Taking Flight

February 18, 2009

IT companies focusing on healthcare solutions must have taken a deep breath yesterday after the passing of the stimulus bill.

It’s been quite a week. I can’t watch news regarding the economy lately without feeling ill, but IT companies focusing on healthcare solutions must have taken a deep breath yesterday after the passing of the stimulus bill—$19 billion is reported as slated for healthcare measures. Here’s hoping that the money is spent wisely. Joe Flower explores the battleground being set up by conservatives over healthcare reform provisions on The Health Care Blog.

Additionally, last Thursday a special court ruled against three families who brought autism cases to trial over childhood vaccinations. I feel badly for these families, as I’m sure they are in pain over their children’s conditions. But the exercise in reaching for straws has been harmful on a number of levels, and I hope that people begin to abandon the idea that it’s actually safer not to vaccinate their children.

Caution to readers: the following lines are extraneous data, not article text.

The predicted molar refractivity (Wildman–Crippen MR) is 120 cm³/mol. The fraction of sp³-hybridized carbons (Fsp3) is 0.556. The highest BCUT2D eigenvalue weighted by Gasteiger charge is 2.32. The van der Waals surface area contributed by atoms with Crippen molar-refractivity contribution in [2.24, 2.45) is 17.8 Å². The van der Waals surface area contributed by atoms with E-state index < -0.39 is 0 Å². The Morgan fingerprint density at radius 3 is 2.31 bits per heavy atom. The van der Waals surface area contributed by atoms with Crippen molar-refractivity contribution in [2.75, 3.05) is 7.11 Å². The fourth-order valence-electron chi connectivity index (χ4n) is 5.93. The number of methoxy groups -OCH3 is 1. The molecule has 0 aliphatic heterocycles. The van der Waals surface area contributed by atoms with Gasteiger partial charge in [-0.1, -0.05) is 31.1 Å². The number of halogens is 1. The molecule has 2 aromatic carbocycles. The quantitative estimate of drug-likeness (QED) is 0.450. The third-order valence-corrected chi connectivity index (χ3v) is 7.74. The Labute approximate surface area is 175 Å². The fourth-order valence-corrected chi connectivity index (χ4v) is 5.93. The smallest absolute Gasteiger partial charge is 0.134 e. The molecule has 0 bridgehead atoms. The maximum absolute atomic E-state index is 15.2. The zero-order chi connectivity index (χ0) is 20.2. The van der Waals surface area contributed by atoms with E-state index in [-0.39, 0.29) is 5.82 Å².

However, news that hit home in my child’s eyes was related to the tragic airplane crash in New York last week, which occurred on the heels of the successful landing of a plane in the Hudson River. My family flies. I used to work for an airline, and flying is a way of life for us—I literally can’t remember the last trip we took when we drove. And I think that between the memories of 9/11, the experience of airport security, and graphic stories of crash victims’ last moments on the news is finally getting to her.

I suppose I could tell her what people used to tell me, that more people die in car accidents every year than in airplanes, but that doesn’t cut it. Truthfully, I’m not sure there’s anything I can say about the subject to make it better, let alone right. Perhaps she’ll process the unpredictability of life better if I don’t attempt to lead her through it, but simply remain available to answer questions and talk about her concerns. There’s simply very little good news anywhere right now to cushion children, or adults for that matter, and I worry that resilience continues to be a national issue.